Fronts are bands of lowered pressure that arc outward from low-pressure centres. Each front serves as a dividing line between highs of different atmospheric qualities. For example, highs often form over regions where the land (or sea) are fairly uniform, so this gives the air within each one a fairly consistent texture. If a high from the Arctic strikes in January, you can expect cold weather. The Bermuda high in summer helps deliver hot, humid conditions to eastern North America. While air masses do modify as they move over a different part of the globe whence they formed – Arctic air gradually loses its bite as it moves over warm land – they generally retain enough identity so that most frontal passages produce a distinct change in the weather. Incidentally, fronts don't have to stretch across a continent; even a sea breeze is a micro-scale front.
The thread that runs through the jumble of highs, lows and fronts in the Bergen School scheme is the polar front. This is the semi-permanent boundary between the temperate air of mid-latitudes and colder air closer to the poles. Bjerknes and his group linked the rising band of air in the Ferrel model to a polar front at the surface. Although the polar front straddles the globe at an average latitude of about 50 to 60°N, it sinks toward the equator in winter and retreats toward the poles in summer. On top of this seasonal shift is a whole series of northward and southward thrusts that represent the individual cold and warm fronts we re used to seeing on the weather map.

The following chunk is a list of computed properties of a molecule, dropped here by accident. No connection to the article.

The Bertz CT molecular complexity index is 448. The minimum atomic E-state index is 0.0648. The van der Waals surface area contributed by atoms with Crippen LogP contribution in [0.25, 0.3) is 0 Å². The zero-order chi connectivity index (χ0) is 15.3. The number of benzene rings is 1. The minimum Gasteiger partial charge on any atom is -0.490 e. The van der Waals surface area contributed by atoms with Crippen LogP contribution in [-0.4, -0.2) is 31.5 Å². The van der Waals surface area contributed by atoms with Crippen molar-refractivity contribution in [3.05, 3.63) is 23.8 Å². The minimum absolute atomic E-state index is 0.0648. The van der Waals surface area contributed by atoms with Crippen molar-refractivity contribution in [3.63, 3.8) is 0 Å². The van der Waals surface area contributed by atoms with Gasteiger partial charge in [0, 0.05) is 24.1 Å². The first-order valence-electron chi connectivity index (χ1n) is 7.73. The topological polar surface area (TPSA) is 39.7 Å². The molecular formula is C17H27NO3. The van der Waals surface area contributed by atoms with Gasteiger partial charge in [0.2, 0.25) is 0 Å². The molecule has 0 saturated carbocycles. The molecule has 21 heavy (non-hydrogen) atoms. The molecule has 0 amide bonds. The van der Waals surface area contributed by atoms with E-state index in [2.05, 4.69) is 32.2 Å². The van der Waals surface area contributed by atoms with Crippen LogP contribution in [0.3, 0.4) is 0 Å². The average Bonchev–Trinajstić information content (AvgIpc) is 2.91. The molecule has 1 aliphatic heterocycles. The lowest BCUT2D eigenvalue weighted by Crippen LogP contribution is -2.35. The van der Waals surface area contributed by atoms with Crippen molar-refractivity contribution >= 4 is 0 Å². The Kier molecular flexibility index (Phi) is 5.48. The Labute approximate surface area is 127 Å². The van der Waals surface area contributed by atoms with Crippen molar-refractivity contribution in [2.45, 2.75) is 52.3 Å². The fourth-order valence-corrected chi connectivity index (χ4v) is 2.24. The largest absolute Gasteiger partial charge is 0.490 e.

Weather at attitude